The following article is from the Virginian-Pilot, Wednesday, July 12, 1978:

Ocracoke Island – Sheriff Stops Nudity Arrests Awhile

By Doug Gardner, Virginian-Pilot Staff Writer


OCRACOKE- Hyde County Sheriff Charles Cahoon said Tuesday that he is throwing the problem of enforcing the state’s public nudity law back to the National Park Service on Ocracoke Island.

In Washington, a Park Service spokesman said rangers have no statutory authority to arrest anyone for public nudity in a national park and don’t warrant such authority.

Cahoon, whose deputies arrested four people Thursday under the state’s indecent-exposure law, said he planned no more arrests soon. He would not eliminate the possibility of arrests later. “We’re going to slack up some and see what they do,” Cahoon said of the Park Service.

Ocracoke Beach
Ocracoke Beach

Cahoon said he checked with the N.C. attorney general’s office to see if he had the authority to make arrests on federal land. He said he has the power, but thinks the Park Service has the responsibility.

Cahoon said deputies do not patrol the island on a regular basis.

Asked why he ordered deputies to make last week’s arrests, Cahoon said, “It was just my decision.”

Cahoon said he thought the arrests had helped put a damper on nude bathing, a tradition of long-standing on the isolated beaches of Ocracoke Island.

“I don’t think people want to come to court on this,” Cahoon said.

Monday, two Raleigh residents forfeited $50 bond each when they failed to appear in court in Swan Quarter to face charges of indecent exposure. A Maryland man is scheduled to appear in court July 24 on the same charge. He is free on $50 bond.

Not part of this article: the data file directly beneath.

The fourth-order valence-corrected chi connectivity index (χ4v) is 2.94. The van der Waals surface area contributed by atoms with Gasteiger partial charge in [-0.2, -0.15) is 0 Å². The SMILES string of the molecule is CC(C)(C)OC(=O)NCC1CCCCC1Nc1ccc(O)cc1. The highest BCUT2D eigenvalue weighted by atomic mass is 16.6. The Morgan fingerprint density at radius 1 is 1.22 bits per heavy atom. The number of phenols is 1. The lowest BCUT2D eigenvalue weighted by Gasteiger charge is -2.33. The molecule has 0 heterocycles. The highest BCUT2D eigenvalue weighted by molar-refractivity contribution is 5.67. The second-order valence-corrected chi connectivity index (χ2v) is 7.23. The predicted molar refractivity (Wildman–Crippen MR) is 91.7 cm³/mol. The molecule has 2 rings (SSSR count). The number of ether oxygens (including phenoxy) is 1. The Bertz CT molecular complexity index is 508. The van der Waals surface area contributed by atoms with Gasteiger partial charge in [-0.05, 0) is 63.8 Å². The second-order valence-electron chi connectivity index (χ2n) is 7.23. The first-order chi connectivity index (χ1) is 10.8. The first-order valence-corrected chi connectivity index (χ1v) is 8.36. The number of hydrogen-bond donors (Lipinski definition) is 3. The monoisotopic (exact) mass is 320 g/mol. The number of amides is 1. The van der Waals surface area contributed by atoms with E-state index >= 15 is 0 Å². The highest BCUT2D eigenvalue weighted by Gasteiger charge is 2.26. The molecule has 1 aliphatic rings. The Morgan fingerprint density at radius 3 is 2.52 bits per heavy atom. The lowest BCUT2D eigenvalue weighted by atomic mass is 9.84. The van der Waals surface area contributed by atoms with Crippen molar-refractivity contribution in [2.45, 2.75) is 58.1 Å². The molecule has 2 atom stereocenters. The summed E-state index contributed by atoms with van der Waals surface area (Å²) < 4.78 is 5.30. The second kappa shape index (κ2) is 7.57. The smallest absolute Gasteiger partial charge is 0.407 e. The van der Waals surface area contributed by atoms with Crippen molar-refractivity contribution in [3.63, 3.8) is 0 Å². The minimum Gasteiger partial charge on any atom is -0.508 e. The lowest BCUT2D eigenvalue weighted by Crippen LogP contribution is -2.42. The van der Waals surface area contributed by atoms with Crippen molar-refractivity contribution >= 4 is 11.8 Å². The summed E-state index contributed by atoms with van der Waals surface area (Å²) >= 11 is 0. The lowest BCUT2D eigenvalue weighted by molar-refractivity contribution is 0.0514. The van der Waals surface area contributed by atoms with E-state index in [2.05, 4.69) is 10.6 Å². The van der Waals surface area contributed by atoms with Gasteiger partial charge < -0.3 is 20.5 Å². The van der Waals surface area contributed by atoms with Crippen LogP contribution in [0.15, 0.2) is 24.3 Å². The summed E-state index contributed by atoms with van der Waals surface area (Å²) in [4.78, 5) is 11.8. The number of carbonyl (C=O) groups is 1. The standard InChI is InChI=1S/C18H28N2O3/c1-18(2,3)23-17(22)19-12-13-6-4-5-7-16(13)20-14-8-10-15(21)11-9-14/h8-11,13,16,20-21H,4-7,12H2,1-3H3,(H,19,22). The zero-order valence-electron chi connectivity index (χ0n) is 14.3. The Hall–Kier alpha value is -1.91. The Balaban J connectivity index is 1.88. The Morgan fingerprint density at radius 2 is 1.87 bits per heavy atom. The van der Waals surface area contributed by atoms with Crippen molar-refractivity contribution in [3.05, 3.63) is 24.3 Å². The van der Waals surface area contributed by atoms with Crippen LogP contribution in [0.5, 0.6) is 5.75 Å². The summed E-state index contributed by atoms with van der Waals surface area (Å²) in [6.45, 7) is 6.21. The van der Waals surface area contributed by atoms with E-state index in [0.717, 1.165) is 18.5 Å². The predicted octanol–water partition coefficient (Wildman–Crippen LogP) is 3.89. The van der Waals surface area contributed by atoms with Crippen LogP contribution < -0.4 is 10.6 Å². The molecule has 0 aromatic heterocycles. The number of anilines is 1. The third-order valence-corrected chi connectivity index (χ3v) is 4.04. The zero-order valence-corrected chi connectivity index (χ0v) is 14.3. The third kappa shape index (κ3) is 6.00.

Duncan Morrow, a public information officer with the National Park Service in Washington, said national headquarters is aware of the arrests on Ocracoke Island. He said nudity in national parks is a problem around the country, but Park Service rangers are powerless to deal with it.

“There is no federal law prohibiting public nudity in the national parks,” Morrow said.

Nude bathers in Cape Cod National Park attracted so many gawkers that the situation created “environmental problems,” Morrow said, with the spectators blocking traffic and trampling fragile sand dunes. As a result, Cape Cod has the only regulations in the national park system prohibiting nudity, he said.

“We have real difficulties with the issue. I don’t know how it’s going to be resolved. Quite frankly, we don’t want to get involved in what is essentially a moral problem,” Morrow said.

“As long as they aren’t interfering with the law-abiding activities of other people, we aren’t inclined to deal with it,” he said.

Morrow said arrest of nudists under state laws are avoided because the cases have not stood up in court.

Morrow said the Park Service will rely on reports from Cape Hatteras National Seashore rangers to keep tabs on the situation.

“At this point it’s just one more case. On principle we’d rather not get involved in this situation. We are not that enthusiastic about breaking new ground,” Morrow said.

Part Supt. Bill Harris and Chief Ranger Larry Roush were not available for comment Tuesday.